AB: "Strangers In the Night," for sure. Who else was on the "death list"?

BN: Elizabeth Taylor and Richard Burton, and Steve McQueen, who carried a gun for protection, and even had it on him at Sharon Tate's funeral. Now, had Manson and Koresh achieved any acclaim for their music, a lot of people might be alive today. Sharon Tate's baby would now be 45, and it's possible that Roman Polanski wouldn't be a wanted fugitive from American justice. For Manson and Koresh, if they couldn't be rock stars, they would be gods of another kind. Adoring fans can be manufactured. You assemble and brainwash your fan club, a cult, and settle for being their hero. You rule a little world of your own, and everyone does what they're told.

(L) David Koresh playing guitar, (R) Behold Thy Mother, a book by Lois Roden

In this respect it's worth going back in time to Joseph Smith. You can connect Manson to an age-old American tradition of systematically using and abusing the so-called second sex, turning them into pliable groupies, a harem that's subservient to its lord and master. Joseph Smith was born a dozen years after the publication of Mary Wollstonecraft's A Vindication of the Rights of Woman , a book I'm sure he never read. For the Smiths and the Mansons of this world, women have no rights. Even their children are the property of the father. And although cults are usually run by men, when Koresh first joined the Davidians in the early 80s, they were led by Lois Roden.


AB: What's interesting is that Roden had a pretty progressive organization going for a while. Her ministry was oriented around the belief that the Holy Spirit was a feminine presence. She was in her mid 70s when Koresh announced that God had sent him a message that he and Roden were meant to produce a child who would ultimately be "the chosen one." He was able to convince her to cede control to him with this insane fallacy! It reminds me of Thomas Mann's book The Black Swan, with the idea that a woman's sense of her ultimate value is linked to her reproductive capabilities. This relates to groupies and the kind of power connected to ruling a stable of attentive, obedient women—via ministry, fan club, and so on—and the pervasive notion that posits the female body as the ultimate vessel of immortality. Logically, this should lend itself to a theology that valorizes women, but that's never what happens. Did Manson have any children? I'm waiting for an E! True Hollywood Where Are They Now? special. Where the fuck are they now?

BN: Well, he had a son with his first wife, Rosalie, whom he married when she was 15. The boy, born in 1956, Charles Manson Jr., later changed his name to Jay White, and ended up taking his own life in '93, possibly the result of marriage trouble, a separation, or divorce. Manson had another son in 1963 with his second wife, Leona Rae, named Charles Luther Manson, who all but disappeared from view—and can you blame him? Leona Rae had worked the streets for Charlie, and he only married her after being arrested for transporting women over state lines for the purpose of prostitution. As his wife, she couldn't testify against him. But you're probably wondering, as most do, about any children Manson may have fathered within the Family prior to the murders. That would be his son Valentine Michael Manson, born in 1968, and known in his infancy as Pooh Bear. His mother, Mary Brunner, was Manson's first and possibly most devoted follower. He named the baby after the character in the novel Stranger in a Strange Land , one of his favorite books. That character is a human raised by Martians, which may have parallels with a child raised by hippies on LSD who are alienated both psychologically and physically from society. There was no stranger land than America at the end of the 60s, which Manson fully exploited to his advantage. Here, I'm reminded of a particularly Mansonian line from Mary Shelley's Frankenstein: "If I cannot inspire love, I will cause fear!"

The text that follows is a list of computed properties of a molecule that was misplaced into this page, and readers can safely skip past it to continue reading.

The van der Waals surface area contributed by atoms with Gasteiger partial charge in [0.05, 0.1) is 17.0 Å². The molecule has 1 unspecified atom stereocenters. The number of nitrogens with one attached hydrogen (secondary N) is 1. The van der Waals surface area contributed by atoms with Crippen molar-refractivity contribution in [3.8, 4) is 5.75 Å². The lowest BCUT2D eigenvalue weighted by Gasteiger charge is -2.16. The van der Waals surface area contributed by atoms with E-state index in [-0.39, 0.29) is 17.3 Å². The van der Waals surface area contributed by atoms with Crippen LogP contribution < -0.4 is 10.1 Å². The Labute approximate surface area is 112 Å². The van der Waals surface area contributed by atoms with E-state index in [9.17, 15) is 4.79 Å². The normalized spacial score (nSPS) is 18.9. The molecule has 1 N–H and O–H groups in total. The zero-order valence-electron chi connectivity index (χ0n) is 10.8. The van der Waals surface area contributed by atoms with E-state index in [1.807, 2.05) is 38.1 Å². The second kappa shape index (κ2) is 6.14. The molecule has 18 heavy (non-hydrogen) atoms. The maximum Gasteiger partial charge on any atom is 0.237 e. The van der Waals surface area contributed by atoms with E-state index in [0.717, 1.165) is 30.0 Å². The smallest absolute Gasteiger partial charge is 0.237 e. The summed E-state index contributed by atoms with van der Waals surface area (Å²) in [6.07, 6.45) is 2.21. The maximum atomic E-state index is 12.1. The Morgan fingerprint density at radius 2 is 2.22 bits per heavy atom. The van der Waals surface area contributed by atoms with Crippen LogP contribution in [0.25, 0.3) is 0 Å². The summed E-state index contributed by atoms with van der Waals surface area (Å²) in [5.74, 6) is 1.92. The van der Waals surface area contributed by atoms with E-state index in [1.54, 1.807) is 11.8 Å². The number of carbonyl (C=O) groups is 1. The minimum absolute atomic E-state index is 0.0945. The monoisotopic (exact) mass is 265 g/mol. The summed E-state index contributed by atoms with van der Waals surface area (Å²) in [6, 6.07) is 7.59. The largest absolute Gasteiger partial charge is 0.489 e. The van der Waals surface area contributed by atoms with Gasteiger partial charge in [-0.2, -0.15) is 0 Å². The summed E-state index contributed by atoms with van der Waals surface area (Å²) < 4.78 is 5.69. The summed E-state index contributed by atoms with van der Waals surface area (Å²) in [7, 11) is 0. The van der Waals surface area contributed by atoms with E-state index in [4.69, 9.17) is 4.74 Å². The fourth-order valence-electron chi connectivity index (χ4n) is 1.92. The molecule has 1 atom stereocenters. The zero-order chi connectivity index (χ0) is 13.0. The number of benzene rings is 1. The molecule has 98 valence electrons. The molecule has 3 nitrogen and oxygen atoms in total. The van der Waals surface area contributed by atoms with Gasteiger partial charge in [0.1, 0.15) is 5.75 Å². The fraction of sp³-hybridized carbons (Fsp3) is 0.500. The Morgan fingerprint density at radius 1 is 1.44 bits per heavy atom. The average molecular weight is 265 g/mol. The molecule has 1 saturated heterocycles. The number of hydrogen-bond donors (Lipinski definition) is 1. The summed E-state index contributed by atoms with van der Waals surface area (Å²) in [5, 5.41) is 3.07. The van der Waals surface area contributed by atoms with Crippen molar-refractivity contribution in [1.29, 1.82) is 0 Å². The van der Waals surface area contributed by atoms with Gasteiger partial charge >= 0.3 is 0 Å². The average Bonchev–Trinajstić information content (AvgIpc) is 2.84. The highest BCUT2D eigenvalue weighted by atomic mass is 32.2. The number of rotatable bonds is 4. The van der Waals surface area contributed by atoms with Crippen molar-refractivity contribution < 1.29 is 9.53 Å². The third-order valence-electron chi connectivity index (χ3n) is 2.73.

AB: Mary Shelley, the daughter of Mary Wollstonecraft, who died just days after giving birth to her.

(L) Manson: The Life and Times of Charles Manson, published by Simon & Schuster. (R) Charles Manson, age 5

BN: I've seen an interview with Michael Brunner when he was in his mid 20s, and he seems relatively well-adjusted, having been raised by his maternal grandparents in a stable home environment. What underlies your question is a suspicion that Manson's offspring may conform to our notion of "the bad seed," a child innately born bad. But it's Manson who was the monster—born to a delinquent teenage mother who was criminally-minded, abandoned by the child's biological father, almost indifferent to her own baby. Manson claims that she once traded him for a pitcher of beer. Now before you start feeling sorry for his child self, keep in mind that Manson was a sociopath from a young age. Everything that made him the devil that he became was firmly in place by the time he entered school. According to Jeff Guinn, who wrote Manson: The Life and Times of Charles Manson , six-year-old Charlie had been bullied by a boy at school, and somehow convinced a group of girls to beat him up. When this was discovered and Charlie was called into the principal's office, he insisted that the girls had done what they wanted, that he hadn't told them to do anything. Sounds eerily similar to what would happen 30 years later.


AB: What an incredibly prescient detail. A Child Army, Crusaders for The Family! It dovetails nicely with something you brought up earlier, which is that there is a profound difference in how Susan Atkins, Patricia Krenwinkle and Leslie Van Houten are remembered for their roles in the Tate/LaBianca murders and how Manson is. A lot of this stems from the fact that violence committed by women is often positioned as being borne of errant, and often romantic, devotion.